ANY DAY NOW by Robyn Carr {Review}


Series: Sullivan’s Crossing, #2
Publisher: MIRA
Release Date: April 18, 2017
Source: Review copy from the publisher
Rating: ★★★★½


The highly anticipated sequel to #1 New York Times bestselling author Robyn Carr’s What We Find transports readers back to Sullivan’s Crossing. The rustic campground at the crossroads of the Colorado and Continental Divide trails welcomes everyone—whether you’re looking for a relaxing weekend getaway or a whole new lease on life. It’s a wonderful place where good people face their challenges with humor, strength and love.

For Sierra Jones, Sullivan’s Crossing is meant to be a brief stopover. She’s put her troubled past behind her but the path forward isn’t yet clear. A visit with her big brother Cal and his new bride, Maggie, seems to be the best option to help her get back on her feet.

Not wanting to burden or depend on anyone, Sierra is surprised to find the Crossing offers so much more than a place to rest her head. Cal and Maggie welcome her into their busy lives and she quickly finds herself bonding with Sully, the quirky campground owner who is the father figure she’s always wanted. But when her past catches up with her, it’s a special man and an adorable puppy who give her the strength to face the truth and fight for a brighter future. In Sullivan’s Crossing Sierra learns to cherish the family you are given and the family you choose.


Robyn Carr has such a gift for creating small town communities that I would LOVE to live in. Sullivan’s Crossing, Colorado, is my current favorite!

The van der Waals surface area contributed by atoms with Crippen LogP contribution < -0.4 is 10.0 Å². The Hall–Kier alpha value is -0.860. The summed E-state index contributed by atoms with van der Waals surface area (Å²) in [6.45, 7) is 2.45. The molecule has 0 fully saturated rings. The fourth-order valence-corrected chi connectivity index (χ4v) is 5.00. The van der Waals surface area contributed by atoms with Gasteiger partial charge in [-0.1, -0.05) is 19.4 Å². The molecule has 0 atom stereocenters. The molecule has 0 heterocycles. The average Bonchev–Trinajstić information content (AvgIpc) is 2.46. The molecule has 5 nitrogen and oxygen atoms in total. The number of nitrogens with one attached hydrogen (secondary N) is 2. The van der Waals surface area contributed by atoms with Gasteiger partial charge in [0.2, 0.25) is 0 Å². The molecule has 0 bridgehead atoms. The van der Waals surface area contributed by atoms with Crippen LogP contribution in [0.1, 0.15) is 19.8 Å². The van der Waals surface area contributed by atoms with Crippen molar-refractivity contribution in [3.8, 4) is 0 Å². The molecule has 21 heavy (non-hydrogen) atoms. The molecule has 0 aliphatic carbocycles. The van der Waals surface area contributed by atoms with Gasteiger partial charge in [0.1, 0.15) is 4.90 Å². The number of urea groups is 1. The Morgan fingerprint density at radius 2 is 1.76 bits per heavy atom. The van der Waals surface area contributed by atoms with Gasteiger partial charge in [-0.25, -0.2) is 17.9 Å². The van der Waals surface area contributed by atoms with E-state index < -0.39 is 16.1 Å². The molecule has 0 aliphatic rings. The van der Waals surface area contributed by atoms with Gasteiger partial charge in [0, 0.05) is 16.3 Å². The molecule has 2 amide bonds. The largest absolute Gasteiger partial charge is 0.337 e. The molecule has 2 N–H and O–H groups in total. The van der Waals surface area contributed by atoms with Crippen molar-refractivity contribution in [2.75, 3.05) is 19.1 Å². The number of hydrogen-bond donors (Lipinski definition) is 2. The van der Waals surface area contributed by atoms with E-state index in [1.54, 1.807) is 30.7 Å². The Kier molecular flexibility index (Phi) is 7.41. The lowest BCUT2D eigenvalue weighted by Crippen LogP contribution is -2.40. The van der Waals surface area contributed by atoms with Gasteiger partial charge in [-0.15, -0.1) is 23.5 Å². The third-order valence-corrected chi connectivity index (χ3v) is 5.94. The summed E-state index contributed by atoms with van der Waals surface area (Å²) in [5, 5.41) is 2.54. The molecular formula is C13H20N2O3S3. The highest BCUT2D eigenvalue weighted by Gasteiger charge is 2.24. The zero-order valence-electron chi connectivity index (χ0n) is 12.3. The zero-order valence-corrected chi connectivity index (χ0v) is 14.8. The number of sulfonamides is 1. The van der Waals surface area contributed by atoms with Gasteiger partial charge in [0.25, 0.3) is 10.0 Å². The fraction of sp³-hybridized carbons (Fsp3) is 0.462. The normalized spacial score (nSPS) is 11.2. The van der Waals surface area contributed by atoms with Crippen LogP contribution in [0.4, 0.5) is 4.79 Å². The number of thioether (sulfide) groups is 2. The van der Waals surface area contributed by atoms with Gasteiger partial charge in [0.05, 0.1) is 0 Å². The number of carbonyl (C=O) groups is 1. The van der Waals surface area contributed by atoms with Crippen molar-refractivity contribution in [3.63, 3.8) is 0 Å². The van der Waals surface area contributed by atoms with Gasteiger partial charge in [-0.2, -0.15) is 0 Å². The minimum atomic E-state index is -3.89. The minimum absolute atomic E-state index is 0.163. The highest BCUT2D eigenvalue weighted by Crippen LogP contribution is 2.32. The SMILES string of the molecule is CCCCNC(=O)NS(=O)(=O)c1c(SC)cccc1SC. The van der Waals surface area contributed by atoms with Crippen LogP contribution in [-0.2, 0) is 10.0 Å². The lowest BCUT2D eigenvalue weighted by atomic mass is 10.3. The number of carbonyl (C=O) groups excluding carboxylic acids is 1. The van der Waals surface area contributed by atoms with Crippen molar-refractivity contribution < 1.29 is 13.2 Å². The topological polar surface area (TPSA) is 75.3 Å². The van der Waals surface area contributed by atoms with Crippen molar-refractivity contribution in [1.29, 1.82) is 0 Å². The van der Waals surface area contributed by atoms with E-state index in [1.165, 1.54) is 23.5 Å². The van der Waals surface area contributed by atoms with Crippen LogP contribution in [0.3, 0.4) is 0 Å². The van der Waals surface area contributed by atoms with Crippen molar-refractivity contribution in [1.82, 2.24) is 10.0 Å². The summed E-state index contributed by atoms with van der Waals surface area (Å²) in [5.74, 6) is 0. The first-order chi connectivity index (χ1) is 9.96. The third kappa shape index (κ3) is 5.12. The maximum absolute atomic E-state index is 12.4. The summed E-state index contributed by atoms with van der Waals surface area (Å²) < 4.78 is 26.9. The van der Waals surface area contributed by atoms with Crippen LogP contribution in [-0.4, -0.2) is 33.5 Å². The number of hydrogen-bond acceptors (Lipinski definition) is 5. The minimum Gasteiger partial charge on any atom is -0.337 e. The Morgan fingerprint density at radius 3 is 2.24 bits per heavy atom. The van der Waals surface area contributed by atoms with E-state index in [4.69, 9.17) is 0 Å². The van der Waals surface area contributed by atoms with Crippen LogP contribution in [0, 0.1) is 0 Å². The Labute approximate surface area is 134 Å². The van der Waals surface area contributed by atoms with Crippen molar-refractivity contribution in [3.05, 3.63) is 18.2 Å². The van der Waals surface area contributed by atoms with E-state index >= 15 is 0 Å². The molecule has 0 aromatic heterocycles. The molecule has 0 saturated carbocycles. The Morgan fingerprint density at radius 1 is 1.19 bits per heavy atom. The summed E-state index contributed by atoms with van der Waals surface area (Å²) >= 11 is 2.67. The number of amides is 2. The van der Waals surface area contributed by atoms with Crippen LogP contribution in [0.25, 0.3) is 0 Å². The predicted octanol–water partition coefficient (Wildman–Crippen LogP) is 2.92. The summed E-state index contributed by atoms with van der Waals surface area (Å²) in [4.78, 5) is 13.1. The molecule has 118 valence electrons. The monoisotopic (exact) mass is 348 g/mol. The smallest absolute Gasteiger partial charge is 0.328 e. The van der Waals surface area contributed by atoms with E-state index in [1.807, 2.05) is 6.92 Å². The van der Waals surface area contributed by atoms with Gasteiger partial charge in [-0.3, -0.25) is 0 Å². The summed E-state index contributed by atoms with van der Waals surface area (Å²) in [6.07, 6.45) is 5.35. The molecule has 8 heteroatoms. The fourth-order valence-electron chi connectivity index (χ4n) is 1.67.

ANY DAY NOW is the second installment in the series, with Cal’s younger sister Sierra coming to town to visit. Sierra is the survivor of a troubled past, though every day can still be a struggle. Cal’s father-in-law Sully owns a secluded mountain campground, and it’s just the place for Sierra to regain her footing. I adored the bond that formed between Sully and Sierra. Sully may seem lovably cantankerous at times, but he turned out to be the perfect surrogate father for Sierra.

Sierra was a strong woman determined to bury the demons in her past, and the wonderful support system she found in Colorado was a tremendous help, including her love interest, Conrad a local firefighter/paramedic. I enjoyed their slow burn romance which was realistic given each of their circumstances.

This book isn’t just about Sierra and Conrad, but it’s a continuation of the Sullivan’s Crossing saga and catching up with characters from the previous book, which I love. I can’t wait to see what’s coming next!

Disclosure: I received a copy of this book from the publisher through NetGalley in exchange for an honest review.

Thoughts on Books (#16): Northern Encounter / Edgar Allan Poe: The Complete Short Stories / A Discovery of Witches


Northern Encounter
Northern Encounter by Jennifer LaBrecque
My rating: 4 of 5 stars

I needed an uplifting change of pace from my usual dark suspense/thriller reads, and NORTHERN ENCOUNTER fit the bill perfectly. A romance set in Alaska is the perfect escape. I’ll probably never get there, so reading about it is the next best thing.